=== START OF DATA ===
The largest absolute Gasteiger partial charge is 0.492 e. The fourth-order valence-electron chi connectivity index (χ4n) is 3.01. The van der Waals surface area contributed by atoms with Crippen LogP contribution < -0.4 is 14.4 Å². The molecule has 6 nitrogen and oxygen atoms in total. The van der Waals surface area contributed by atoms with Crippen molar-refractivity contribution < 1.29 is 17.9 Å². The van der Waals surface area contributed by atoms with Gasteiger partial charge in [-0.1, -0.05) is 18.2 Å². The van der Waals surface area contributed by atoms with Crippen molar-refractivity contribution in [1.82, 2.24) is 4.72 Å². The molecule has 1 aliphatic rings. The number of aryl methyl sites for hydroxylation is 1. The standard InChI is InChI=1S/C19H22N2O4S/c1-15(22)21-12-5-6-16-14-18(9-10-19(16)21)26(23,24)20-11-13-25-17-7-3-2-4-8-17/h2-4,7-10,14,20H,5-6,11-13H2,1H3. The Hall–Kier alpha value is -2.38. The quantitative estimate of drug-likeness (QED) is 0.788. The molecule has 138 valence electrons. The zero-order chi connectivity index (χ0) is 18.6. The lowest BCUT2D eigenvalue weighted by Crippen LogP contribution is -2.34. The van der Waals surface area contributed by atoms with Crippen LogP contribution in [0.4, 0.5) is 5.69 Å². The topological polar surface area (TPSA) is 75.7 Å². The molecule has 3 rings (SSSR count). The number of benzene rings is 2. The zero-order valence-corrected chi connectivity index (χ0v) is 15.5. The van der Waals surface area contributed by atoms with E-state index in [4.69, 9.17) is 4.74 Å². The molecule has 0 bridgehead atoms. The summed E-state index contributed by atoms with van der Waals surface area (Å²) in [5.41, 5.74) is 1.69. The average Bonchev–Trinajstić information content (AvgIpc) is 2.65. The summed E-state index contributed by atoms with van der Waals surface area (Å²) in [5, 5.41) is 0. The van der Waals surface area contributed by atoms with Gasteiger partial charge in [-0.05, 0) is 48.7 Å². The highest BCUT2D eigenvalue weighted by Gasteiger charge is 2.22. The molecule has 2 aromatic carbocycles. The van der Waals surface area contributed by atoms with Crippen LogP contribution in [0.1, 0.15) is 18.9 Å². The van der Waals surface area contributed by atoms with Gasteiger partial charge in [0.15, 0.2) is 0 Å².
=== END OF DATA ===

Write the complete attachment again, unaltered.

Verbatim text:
The largest absolute Gasteiger partial charge is 0.492 e. The fourth-order valence-electron chi connectivity index (χ4n) is 3.01. The van der Waals surface area contributed by atoms with Crippen LogP contribution < -0.4 is 14.4 Å². The molecule has 6 nitrogen and oxygen atoms in total. The van der Waals surface area contributed by atoms with Crippen molar-refractivity contribution < 1.29 is 17.9 Å². The van der Waals surface area contributed by atoms with Gasteiger partial charge in [-0.1, -0.05) is 18.2 Å². The van der Waals surface area contributed by atoms with Crippen molar-refractivity contribution in [1.82, 2.24) is 4.72 Å². The molecule has 1 aliphatic rings. The number of aryl methyl sites for hydroxylation is 1. The standard InChI is InChI=1S/C19H22N2O4S/c1-15(22)21-12-5-6-16-14-18(9-10-19(16)21)26(23,24)20-11-13-25-17-7-3-2-4-8-17/h2-4,7-10,14,20H,5-6,11-13H2,1H3. The Hall–Kier alpha value is -2.38. The quantitative estimate of drug-likeness (QED) is 0.788. The molecule has 138 valence electrons. The zero-order chi connectivity index (χ0) is 18.6. The lowest BCUT2D eigenvalue weighted by Crippen LogP contribution is -2.34. The van der Waals surface area contributed by atoms with Crippen LogP contribution in [0.4, 0.5) is 5.69 Å². The topological polar surface area (TPSA) is 75.7 Å². The molecule has 3 rings (SSSR count). The number of benzene rings is 2. The zero-order valence-corrected chi connectivity index (χ0v) is 15.5. The van der Waals surface area contributed by atoms with E-state index in [4.69, 9.17) is 4.74 Å². The molecule has 0 bridgehead atoms. The summed E-state index contributed by atoms with van der Waals surface area (Å²) in [5.41, 5.74) is 1.69. The average Bonchev–Trinajstić information content (AvgIpc) is 2.65. The summed E-state index contributed by atoms with van der Waals surface area (Å²) in [5, 5.41) is 0. The van der Waals surface area contributed by atoms with Gasteiger partial charge in [-0.05, 0) is 48.7 Å². The highest BCUT2D eigenvalue weighted by Gasteiger charge is 2.22. The molecule has 2 aromatic carbocycles. The van der Waals surface area contributed by atoms with Crippen LogP contribution in [0.1, 0.15) is 18.9 Å². The van der Waals surface area contributed by atoms with Gasteiger partial charge in [0.15, 0.2) is 0 Å².